Think about the big picture. Each of us is rooted in the larger context of a family, a community, a society, and the wider world. It is difficult, perhaps impossible, to become a coherent and happy person by focusing only on yourself. Instead, we want to spend time reflecting on and appreciating the beauty and complexity of our world, thinking about how we fit into this picture as a small but significant part. It is only in this way that we can live in agreement with nature, accepting whatever life throws at us and recognizing that virtue is necessary and sufficient for happiness.
And think about the little picture. We also need to focus on properly managing our impressions as we go about our daily lives. Each time you assent to an impression that something is good or bad for you, you are contributing to your character. Our choices matter. Just don’t be too hard on yourself if you make the wrong choice sometimes—obviously no one is perfect! Forgive yourself, learn from your mistakes, and reset your intention for the next time.
Continue to grow throughout your life. Colby and Damon observed that their exemplars were remarkably open to change and growth throughout their lives, even as they steadfastly maintained their overarching moral mission. They continued to learn from the people around them and adapt to new situations that complemented their moral commitments. They were not rigid, isolated, or grim in their pursuit of moral goals, but rather active, responsive, and creative. We as Stoics should follow their example and continue to learn, adapt, and develop throughout our lives.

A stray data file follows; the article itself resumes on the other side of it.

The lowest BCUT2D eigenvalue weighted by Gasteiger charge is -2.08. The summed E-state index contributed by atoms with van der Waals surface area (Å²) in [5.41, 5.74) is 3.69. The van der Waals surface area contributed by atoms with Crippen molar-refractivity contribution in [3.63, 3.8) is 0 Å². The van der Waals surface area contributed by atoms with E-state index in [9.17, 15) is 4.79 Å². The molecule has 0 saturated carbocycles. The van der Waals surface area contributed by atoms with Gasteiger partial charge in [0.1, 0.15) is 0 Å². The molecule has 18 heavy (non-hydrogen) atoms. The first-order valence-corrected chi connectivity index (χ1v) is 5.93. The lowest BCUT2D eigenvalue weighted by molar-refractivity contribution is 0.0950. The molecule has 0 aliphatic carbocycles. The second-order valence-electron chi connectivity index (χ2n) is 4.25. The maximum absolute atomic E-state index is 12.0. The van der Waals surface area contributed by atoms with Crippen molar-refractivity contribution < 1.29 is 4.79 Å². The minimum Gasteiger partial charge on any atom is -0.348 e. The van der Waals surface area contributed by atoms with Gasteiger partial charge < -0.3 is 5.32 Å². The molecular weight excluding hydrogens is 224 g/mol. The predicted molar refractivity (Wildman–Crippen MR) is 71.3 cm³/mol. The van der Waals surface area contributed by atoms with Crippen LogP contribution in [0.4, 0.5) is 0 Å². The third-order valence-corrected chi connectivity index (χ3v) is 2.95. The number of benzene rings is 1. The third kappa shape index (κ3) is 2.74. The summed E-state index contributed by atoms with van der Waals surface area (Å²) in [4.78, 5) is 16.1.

I’ve only been able to offer a brief overview here, a mere hint of what it would mean to have a Stoic self in the modern sense of the word. I think it’s an idea that should be explored far more by Stoics because it is essential to our efforts to better ourselves. Maybe you agree with the picture I’ve presented here, and maybe you don’t. But I hope, whether you agree or not, that thinking about it will help you on your journey toward wisdom and happiness.
Annas, J. (1993). The Morality of Happiness. New York: Oxford University Press.
Blasi, A. (1983). Moral cognition and moral action: A theoretical perspective. Developmental Review (3), 178-210.
Blasi, A. (1984). Moral identity: Its role in moral functioning. In W.M. Kurtines & J.L. Gewirtz (Eds.), Morality, Moral Behavior, and Moral Development (pp. 128-139). New York: Wiley.
Blasi, A. (2004). Moral functioning: Moral understanding and personality. In D. Lapsley & D. Narvaez (Eds.), Moral Development, Self, and Identity (pp. 335-347). Mahwah, NJ: Lawrence Erlbaum Associates.
Colby, A., & Damon, W. (1992). Some Do Care: Contemporary Lives of Moral Commitment. New York: The Free Press (Macmillan).
Gill, C. (2006). The Structured Self in Hellenistic and Roman Thought. New York: Oxford University Press.
Long, A.A. (2002). Epictetus: A Stoic and Socratic Guide to Life. New York: Oxford University Press.
Walker, L. (2004). Gus in the gap: Bridging the judgment-action gap in moral functioning. In D. Lapsley & D. Narvaez (Eds.), Moral Development, Self, and Identity (pp. 1-20). Mahwah, NJ: Lawrence Erlbaum Associates.
[i] To be clear, I follow Gill (and Long) in believing this is a practical ethical point, based on an astute understanding of human psychology, and not a “metaphysical claim about the mind-body relationship” (p. 98). The ancient Stoics’ psychological holism, to use Gill’s term, is one of the crowning achievements of Stoic philosophy and should be maintained in modern Stoicism. While I am certainly not any kind of moral theorist, I believe the picture I’m presenting here is compatible with this psychological holism, as will become clear below.
Brittany Polat writes about Stoic psychology, development, and motivation at Living in Agreement. She is co-organizer and co-host of the upcoming Stoicon-x Women conference. You can also find and follow her on Twitter.